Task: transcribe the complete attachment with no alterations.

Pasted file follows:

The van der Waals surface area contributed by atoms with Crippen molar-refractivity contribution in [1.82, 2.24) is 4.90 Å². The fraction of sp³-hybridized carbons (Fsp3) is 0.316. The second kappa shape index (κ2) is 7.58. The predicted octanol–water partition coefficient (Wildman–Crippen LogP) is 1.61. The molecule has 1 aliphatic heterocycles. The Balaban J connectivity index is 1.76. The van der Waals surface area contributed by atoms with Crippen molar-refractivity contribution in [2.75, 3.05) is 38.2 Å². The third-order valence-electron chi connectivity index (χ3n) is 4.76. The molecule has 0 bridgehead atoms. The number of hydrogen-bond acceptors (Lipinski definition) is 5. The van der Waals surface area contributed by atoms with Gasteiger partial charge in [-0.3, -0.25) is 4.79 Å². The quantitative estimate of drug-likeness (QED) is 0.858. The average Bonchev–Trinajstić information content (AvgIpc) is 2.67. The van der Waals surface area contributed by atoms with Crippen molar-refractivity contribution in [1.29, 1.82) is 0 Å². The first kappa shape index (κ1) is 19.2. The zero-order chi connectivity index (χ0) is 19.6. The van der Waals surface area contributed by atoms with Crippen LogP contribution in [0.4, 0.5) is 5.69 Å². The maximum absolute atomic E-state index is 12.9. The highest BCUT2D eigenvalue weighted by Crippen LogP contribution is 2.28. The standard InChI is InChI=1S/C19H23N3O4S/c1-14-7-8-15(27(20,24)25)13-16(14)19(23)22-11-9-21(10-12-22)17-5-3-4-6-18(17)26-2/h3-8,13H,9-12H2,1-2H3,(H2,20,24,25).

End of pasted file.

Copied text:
The van der Waals surface area contributed by atoms with Crippen molar-refractivity contribution in [1.82, 2.24) is 4.90 Å². The fraction of sp³-hybridized carbons (Fsp3) is 0.316. The second kappa shape index (κ2) is 7.58. The predicted octanol–water partition coefficient (Wildman–Crippen LogP) is 1.61. The molecule has 1 aliphatic heterocycles. The Balaban J connectivity index is 1.76. The van der Waals surface area contributed by atoms with Crippen molar-refractivity contribution in [2.75, 3.05) is 38.2 Å². The third-order valence-electron chi connectivity index (χ3n) is 4.76. The molecule has 0 bridgehead atoms. The number of hydrogen-bond acceptors (Lipinski definition) is 5. The van der Waals surface area contributed by atoms with Gasteiger partial charge in [-0.3, -0.25) is 4.79 Å². The quantitative estimate of drug-likeness (QED) is 0.858. The average Bonchev–Trinajstić information content (AvgIpc) is 2.67. The van der Waals surface area contributed by atoms with Crippen molar-refractivity contribution in [1.29, 1.82) is 0 Å². The first kappa shape index (κ1) is 19.2. The zero-order chi connectivity index (χ0) is 19.6. The van der Waals surface area contributed by atoms with Crippen LogP contribution in [0.4, 0.5) is 5.69 Å². The maximum absolute atomic E-state index is 12.9. The highest BCUT2D eigenvalue weighted by Crippen LogP contribution is 2.28. The standard InChI is InChI=1S/C19H23N3O4S/c1-14-7-8-15(27(20,24)25)13-16(14)19(23)22-11-9-21(10-12-22)17-5-3-4-6-18(17)26-2/h3-8,13H,9-12H2,1-2H3,(H2,20,24,25).